Recognition of Celiac Disease Reduces Costs

May 17, 2009
Drug Benefit Trends, Drug Benefit Trends Vol 21 No 5, Volume 21, Issue 5

An increase in the rate of celiac disease (CD) diagnosis resulted in a significant reduction in direct medical costs and utilization of health care services, according to a team of researchers led by Peter H. R. Green, MD, professor of clinical medicine and director of the Celiac Disease Center, Columbia University College of Physicians and Surgeons, New York. CD occurs in genetically predisposed persons because of an immune response to gluten, the protein component of wheat, rye, and barley, and affects about 1% of the US population; however, CD goes undiagnosed in many persons. Study findings were published in the December 2008 issue of the Journal of Insurance Medicine.An increase in the rate of celiac disease (CD) diagnosis resulted in a significant reduction in direct medical costs and utilization of health care services, according to a team of researchers led by Peter H. R. Green, MD, professor of clinical medicine and director of the Celiac Disease Center, Columbia University College of Physicians and Surgeons, New York. CD occurs in genetically predisposed persons because of an immune response to gluten, the protein component of wheat, rye, and barley, and affects about 1% of the US population; however, CD goes undiagnosed in many persons. Study findings were published in the December 2008 issue of the Journal of Insurance Medicine.Using claims, encounter, and eligibility data of about 10.2 million enrollees in US managed care plans between January 1999 and December 2003, the researchers compared direct medical costs and use of selected health care services among 4 cohorts. The team identified 525 persons 62 years and younger who received a new diagnosis of CD, were continuously enrolled in the managed care health plan during the 12 months before diagnosis, and were not eligible for Medicare during the 3-year follow-up period. Three control groups were also identified: persons without a CD diagnosis but who exhibited 1 (cohort 1, N = 1109), 2 (cohort 2, N = 1038), or 3 or more (cohort 3, N = 980) systemic, GI, or nutritional manifestations of symptoms associated with CD.The researchers found that the direct medical costs of the CD-diagnosed cohort changed dramatically during the period. Overall, the mean medical cost per member per year (PMPY) increased from $8502 in the 12-month pre-diagnosis period to $12,024 in the 12-month post-diagnosis period, then decreased to $7133 and $7854 in the 24-month and 36-month post-diagnosis periods, respectively (Figure). The team attributed the rise in PMPY costs during the first post-diagnosis period primarily to an increase in facility inpatient care. The study authors suggested that a decline in facility inpatient and emergency department utilization resulted in the cost savings realized during the 24-month and 36-month post-diagnosis periods.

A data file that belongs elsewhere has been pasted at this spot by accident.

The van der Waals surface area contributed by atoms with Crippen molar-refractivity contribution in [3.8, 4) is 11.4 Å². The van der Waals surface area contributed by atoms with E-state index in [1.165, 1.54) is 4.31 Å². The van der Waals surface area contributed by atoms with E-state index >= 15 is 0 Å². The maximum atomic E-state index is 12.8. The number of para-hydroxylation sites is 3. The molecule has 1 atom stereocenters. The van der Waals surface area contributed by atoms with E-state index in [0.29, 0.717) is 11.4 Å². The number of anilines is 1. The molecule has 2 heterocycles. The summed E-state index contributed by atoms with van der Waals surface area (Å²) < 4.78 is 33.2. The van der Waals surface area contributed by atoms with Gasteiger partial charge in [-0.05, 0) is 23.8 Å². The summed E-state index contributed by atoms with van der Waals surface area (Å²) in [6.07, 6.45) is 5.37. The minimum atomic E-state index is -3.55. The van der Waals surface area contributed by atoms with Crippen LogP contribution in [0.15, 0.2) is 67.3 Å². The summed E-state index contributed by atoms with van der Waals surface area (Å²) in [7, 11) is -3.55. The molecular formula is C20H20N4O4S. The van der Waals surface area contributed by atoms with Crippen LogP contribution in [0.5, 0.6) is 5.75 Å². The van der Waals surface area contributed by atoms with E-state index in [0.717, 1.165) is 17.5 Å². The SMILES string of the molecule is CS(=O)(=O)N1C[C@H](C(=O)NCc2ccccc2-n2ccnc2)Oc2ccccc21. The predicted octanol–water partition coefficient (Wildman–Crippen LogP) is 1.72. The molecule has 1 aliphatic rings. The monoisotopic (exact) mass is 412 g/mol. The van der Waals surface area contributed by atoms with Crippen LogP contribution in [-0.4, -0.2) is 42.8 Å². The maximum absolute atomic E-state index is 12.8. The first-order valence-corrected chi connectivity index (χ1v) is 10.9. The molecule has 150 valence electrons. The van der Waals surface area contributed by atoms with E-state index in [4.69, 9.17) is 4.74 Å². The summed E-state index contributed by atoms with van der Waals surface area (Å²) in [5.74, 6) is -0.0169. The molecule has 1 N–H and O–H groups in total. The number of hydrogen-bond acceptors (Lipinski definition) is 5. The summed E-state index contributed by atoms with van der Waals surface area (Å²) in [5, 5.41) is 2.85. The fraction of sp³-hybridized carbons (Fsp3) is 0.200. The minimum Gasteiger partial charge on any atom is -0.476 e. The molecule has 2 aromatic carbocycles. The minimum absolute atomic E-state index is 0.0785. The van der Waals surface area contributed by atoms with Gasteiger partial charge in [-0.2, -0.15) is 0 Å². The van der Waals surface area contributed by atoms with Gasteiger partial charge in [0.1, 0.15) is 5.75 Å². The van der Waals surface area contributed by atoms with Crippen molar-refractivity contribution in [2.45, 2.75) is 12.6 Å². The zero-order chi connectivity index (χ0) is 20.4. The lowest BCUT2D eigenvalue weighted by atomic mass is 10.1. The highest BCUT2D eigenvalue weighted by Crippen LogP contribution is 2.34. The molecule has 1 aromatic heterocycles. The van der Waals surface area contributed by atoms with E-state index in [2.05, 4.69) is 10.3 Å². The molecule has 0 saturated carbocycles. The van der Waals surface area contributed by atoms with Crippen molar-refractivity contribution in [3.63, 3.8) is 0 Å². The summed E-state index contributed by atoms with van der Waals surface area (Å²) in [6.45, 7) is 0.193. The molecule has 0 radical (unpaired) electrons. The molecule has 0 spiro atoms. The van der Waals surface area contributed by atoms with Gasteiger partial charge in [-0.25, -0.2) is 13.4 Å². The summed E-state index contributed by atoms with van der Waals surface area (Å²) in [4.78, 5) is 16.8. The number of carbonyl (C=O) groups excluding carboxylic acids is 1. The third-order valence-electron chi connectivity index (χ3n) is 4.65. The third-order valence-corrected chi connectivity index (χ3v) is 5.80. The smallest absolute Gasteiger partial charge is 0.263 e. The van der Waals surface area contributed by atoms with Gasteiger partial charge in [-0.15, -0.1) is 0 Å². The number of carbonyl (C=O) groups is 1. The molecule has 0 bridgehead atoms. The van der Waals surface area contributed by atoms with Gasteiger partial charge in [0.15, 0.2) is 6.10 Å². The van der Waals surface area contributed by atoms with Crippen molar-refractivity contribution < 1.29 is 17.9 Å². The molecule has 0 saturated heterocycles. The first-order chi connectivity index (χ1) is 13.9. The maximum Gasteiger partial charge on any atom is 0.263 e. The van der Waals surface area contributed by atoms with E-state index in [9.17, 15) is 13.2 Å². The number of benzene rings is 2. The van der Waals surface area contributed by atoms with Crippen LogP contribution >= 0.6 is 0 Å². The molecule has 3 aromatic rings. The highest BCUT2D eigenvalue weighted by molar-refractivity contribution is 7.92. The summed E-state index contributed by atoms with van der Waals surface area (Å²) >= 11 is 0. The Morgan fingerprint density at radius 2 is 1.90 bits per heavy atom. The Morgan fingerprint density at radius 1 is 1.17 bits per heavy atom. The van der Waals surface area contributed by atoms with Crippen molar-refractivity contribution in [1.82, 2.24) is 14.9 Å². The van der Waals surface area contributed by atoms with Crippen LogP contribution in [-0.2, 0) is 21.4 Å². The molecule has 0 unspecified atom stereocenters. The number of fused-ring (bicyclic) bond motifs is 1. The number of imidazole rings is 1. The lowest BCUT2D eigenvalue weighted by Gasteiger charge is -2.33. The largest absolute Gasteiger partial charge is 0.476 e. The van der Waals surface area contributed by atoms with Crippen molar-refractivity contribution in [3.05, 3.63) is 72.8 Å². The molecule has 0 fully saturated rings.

An increase in the rate of celiac disease (CD) diagnosis resulted in a significant reduction in direct medical costs and utilization of health care services, according to a team of researchers led by Peter H. R. Green, MD, professor of clinical medicine and director of the Celiac Disease Center, Columbia University College of Physicians and Surgeons, New York. CD occurs in genetically predisposed persons because of an immune response to gluten, the protein component of wheat, rye, and barley, and affects about 1% of the US population; however, CD goes undiagnosed in many persons. Study findings were published in the December 2008 issue of the Journal of Insurance Medicine.

Using claims, encounter, and eligibility data of about 10.2 million enrollees in US managed care plans between January 1999 and December 2003, the researchers compared direct medical costs and use of selected health care services among 4 cohorts. The team identified 525 persons 62 years and younger who received a new diagnosis of CD, were continuously enrolled in the managed care health plan during the 12 months before diagnosis, and were not eligible for Medicare during the 3-year follow-up period. Three control groups were also identified: persons without a CD diagnosis but who exhibited 1 (cohort 1, N = 1109), 2 (cohort 2, N = 1038), or 3 or more (cohort 3, N = 980) systemic, GI, or nutritional manifestations of symptoms associated with CD.

The researchers found that the direct medical costs of the CD-diagnosed cohort changed dramatically during the period. Overall, the mean medical cost per member per year (PMPY) increased from $8502 in the 12-month pre-diagnosis period to $12,024 in the 12-month post-diagnosis period, then decreased to $7133 and $7854 in the 24-month and 36-month post-diagnosis periods, respectively (Figure). The team attributed the rise in PMPY costs during the first post-diagnosis period primarily to an increase in facility inpatient care. The study authors suggested that a decline in facility inpatient and emergency department utilization resulted in the cost savings realized during the 24-month and 36-month post-diagnosis periods.

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